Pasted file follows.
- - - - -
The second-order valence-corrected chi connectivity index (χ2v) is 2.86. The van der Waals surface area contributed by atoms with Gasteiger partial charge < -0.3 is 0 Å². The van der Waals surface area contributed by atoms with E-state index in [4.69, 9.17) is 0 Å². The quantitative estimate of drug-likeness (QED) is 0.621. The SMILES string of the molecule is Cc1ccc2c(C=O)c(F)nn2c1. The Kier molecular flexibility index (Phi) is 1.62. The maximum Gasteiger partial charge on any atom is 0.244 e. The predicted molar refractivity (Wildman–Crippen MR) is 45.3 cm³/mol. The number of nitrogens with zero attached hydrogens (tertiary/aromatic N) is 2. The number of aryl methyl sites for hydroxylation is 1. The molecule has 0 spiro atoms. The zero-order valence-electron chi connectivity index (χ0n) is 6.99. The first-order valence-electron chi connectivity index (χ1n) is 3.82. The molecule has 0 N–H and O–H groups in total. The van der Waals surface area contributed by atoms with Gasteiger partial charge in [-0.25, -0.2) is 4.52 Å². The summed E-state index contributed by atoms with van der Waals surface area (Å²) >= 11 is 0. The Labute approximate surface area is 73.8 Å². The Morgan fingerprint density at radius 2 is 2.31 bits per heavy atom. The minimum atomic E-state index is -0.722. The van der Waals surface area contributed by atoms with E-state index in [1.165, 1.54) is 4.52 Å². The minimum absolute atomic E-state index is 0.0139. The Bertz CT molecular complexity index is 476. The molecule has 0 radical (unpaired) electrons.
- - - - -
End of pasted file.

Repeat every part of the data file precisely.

The second-order valence-corrected chi connectivity index (χ2v) is 2.86. The van der Waals surface area contributed by atoms with Gasteiger partial charge < -0.3 is 0 Å². The van der Waals surface area contributed by atoms with E-state index in [4.69, 9.17) is 0 Å². The quantitative estimate of drug-likeness (QED) is 0.621. The SMILES string of the molecule is Cc1ccc2c(C=O)c(F)nn2c1. The Kier molecular flexibility index (Phi) is 1.62. The maximum Gasteiger partial charge on any atom is 0.244 e. The predicted molar refractivity (Wildman–Crippen MR) is 45.3 cm³/mol. The number of nitrogens with zero attached hydrogens (tertiary/aromatic N) is 2. The number of aryl methyl sites for hydroxylation is 1. The molecule has 0 spiro atoms. The zero-order valence-electron chi connectivity index (χ0n) is 6.99. The first-order valence-electron chi connectivity index (χ1n) is 3.82. The molecule has 0 N–H and O–H groups in total. The van der Waals surface area contributed by atoms with Gasteiger partial charge in [-0.25, -0.2) is 4.52 Å². The summed E-state index contributed by atoms with van der Waals surface area (Å²) >= 11 is 0. The Labute approximate surface area is 73.8 Å². The Morgan fingerprint density at radius 2 is 2.31 bits per heavy atom. The minimum atomic E-state index is -0.722. The van der Waals surface area contributed by atoms with E-state index in [1.165, 1.54) is 4.52 Å². The minimum absolute atomic E-state index is 0.0139. The Bertz CT molecular complexity index is 476. The molecule has 0 radical (unpaired) electrons.